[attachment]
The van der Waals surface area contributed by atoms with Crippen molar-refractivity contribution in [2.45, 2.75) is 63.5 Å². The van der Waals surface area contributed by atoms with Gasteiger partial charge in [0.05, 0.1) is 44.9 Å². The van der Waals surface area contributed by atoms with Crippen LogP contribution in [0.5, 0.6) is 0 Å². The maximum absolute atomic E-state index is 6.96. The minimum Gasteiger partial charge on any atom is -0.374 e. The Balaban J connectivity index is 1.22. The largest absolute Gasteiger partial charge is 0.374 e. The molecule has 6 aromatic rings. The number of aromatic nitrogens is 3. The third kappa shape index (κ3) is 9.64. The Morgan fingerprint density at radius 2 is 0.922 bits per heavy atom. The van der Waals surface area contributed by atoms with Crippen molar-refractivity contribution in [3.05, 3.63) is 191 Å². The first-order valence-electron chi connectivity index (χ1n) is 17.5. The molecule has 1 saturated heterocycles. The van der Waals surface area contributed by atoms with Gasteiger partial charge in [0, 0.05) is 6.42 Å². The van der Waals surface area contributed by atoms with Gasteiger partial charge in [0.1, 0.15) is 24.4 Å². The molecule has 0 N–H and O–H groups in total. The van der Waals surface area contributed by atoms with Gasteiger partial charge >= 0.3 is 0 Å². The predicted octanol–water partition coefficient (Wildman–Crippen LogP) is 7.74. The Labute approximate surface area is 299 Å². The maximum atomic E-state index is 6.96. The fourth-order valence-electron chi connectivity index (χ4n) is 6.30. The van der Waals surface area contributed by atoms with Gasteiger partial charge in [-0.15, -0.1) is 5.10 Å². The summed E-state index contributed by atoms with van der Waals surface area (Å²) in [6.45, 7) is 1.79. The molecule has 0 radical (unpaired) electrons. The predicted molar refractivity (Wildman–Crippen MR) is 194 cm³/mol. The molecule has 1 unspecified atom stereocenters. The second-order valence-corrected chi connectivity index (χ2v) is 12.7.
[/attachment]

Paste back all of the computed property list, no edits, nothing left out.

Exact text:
The van der Waals surface area contributed by atoms with Crippen molar-refractivity contribution in [2.45, 2.75) is 63.5 Å². The van der Waals surface area contributed by atoms with Gasteiger partial charge in [0.05, 0.1) is 44.9 Å². The van der Waals surface area contributed by atoms with Crippen LogP contribution in [0.5, 0.6) is 0 Å². The maximum absolute atomic E-state index is 6.96. The minimum Gasteiger partial charge on any atom is -0.374 e. The Balaban J connectivity index is 1.22. The largest absolute Gasteiger partial charge is 0.374 e. The molecule has 6 aromatic rings. The number of aromatic nitrogens is 3. The third kappa shape index (κ3) is 9.64. The Morgan fingerprint density at radius 2 is 0.922 bits per heavy atom. The van der Waals surface area contributed by atoms with Crippen molar-refractivity contribution in [3.05, 3.63) is 191 Å². The first-order valence-electron chi connectivity index (χ1n) is 17.5. The molecule has 1 saturated heterocycles. The van der Waals surface area contributed by atoms with Gasteiger partial charge in [0, 0.05) is 6.42 Å². The van der Waals surface area contributed by atoms with Gasteiger partial charge in [0.1, 0.15) is 24.4 Å². The molecule has 0 N–H and O–H groups in total. The van der Waals surface area contributed by atoms with Gasteiger partial charge >= 0.3 is 0 Å². The predicted octanol–water partition coefficient (Wildman–Crippen LogP) is 7.74. The Labute approximate surface area is 299 Å². The maximum atomic E-state index is 6.96. The fourth-order valence-electron chi connectivity index (χ4n) is 6.30. The van der Waals surface area contributed by atoms with Gasteiger partial charge in [-0.15, -0.1) is 5.10 Å². The summed E-state index contributed by atoms with van der Waals surface area (Å²) in [6.45, 7) is 1.79. The molecule has 0 radical (unpaired) electrons. The predicted molar refractivity (Wildman–Crippen MR) is 194 cm³/mol. The molecule has 1 unspecified atom stereocenters. The second-order valence-corrected chi connectivity index (χ2v) is 12.7.